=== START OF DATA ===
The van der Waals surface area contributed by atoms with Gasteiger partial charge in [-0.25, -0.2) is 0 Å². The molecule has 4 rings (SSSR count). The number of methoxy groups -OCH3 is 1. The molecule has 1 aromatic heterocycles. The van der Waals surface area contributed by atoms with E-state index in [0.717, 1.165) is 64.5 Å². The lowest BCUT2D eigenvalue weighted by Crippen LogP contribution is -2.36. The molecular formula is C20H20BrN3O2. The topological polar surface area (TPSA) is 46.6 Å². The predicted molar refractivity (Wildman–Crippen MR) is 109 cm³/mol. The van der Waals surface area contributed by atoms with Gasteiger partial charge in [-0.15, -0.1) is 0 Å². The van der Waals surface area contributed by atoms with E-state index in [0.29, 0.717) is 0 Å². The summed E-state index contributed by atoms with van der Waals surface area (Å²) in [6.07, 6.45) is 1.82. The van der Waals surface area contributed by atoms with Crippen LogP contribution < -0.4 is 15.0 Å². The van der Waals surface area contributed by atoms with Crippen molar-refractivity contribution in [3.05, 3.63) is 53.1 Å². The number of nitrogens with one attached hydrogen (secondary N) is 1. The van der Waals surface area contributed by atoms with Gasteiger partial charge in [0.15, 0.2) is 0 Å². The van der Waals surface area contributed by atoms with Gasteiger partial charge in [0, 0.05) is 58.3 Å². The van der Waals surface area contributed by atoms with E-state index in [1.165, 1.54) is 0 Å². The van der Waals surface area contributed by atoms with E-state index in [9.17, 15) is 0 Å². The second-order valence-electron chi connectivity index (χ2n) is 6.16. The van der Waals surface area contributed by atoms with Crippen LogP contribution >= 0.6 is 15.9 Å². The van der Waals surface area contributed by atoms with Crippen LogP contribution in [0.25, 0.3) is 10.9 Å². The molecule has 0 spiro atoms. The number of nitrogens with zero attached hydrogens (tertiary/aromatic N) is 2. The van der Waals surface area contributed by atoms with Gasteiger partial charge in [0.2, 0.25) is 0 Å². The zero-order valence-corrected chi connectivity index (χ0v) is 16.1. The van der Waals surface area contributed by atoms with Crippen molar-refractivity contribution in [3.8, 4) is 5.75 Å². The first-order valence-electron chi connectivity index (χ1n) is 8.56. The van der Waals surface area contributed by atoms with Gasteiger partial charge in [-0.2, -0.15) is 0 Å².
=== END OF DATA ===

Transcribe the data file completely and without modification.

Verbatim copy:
The van der Waals surface area contributed by atoms with Gasteiger partial charge in [-0.25, -0.2) is 0 Å². The molecule has 4 rings (SSSR count). The number of methoxy groups -OCH3 is 1. The molecule has 1 aromatic heterocycles. The van der Waals surface area contributed by atoms with E-state index in [0.717, 1.165) is 64.5 Å². The lowest BCUT2D eigenvalue weighted by Crippen LogP contribution is -2.36. The molecular formula is C20H20BrN3O2. The topological polar surface area (TPSA) is 46.6 Å². The predicted molar refractivity (Wildman–Crippen MR) is 109 cm³/mol. The van der Waals surface area contributed by atoms with Gasteiger partial charge in [-0.15, -0.1) is 0 Å². The van der Waals surface area contributed by atoms with E-state index in [0.29, 0.717) is 0 Å². The summed E-state index contributed by atoms with van der Waals surface area (Å²) in [6.07, 6.45) is 1.82. The van der Waals surface area contributed by atoms with Crippen LogP contribution < -0.4 is 15.0 Å². The van der Waals surface area contributed by atoms with Crippen molar-refractivity contribution in [3.05, 3.63) is 53.1 Å². The number of nitrogens with one attached hydrogen (secondary N) is 1. The van der Waals surface area contributed by atoms with Gasteiger partial charge in [0.15, 0.2) is 0 Å². The van der Waals surface area contributed by atoms with Gasteiger partial charge in [0, 0.05) is 58.3 Å². The van der Waals surface area contributed by atoms with E-state index in [1.165, 1.54) is 0 Å². The van der Waals surface area contributed by atoms with E-state index in [9.17, 15) is 0 Å². The second-order valence-electron chi connectivity index (χ2n) is 6.16. The van der Waals surface area contributed by atoms with Crippen LogP contribution >= 0.6 is 15.9 Å². The van der Waals surface area contributed by atoms with Crippen LogP contribution in [0.25, 0.3) is 10.9 Å². The molecule has 0 spiro atoms. The number of nitrogens with zero attached hydrogens (tertiary/aromatic N) is 2. The van der Waals surface area contributed by atoms with Gasteiger partial charge in [0.2, 0.25) is 0 Å². The zero-order valence-corrected chi connectivity index (χ0v) is 16.1. The van der Waals surface area contributed by atoms with Crippen molar-refractivity contribution in [3.8, 4) is 5.75 Å². The first-order valence-electron chi connectivity index (χ1n) is 8.56. The van der Waals surface area contributed by atoms with Gasteiger partial charge in [-0.2, -0.15) is 0 Å².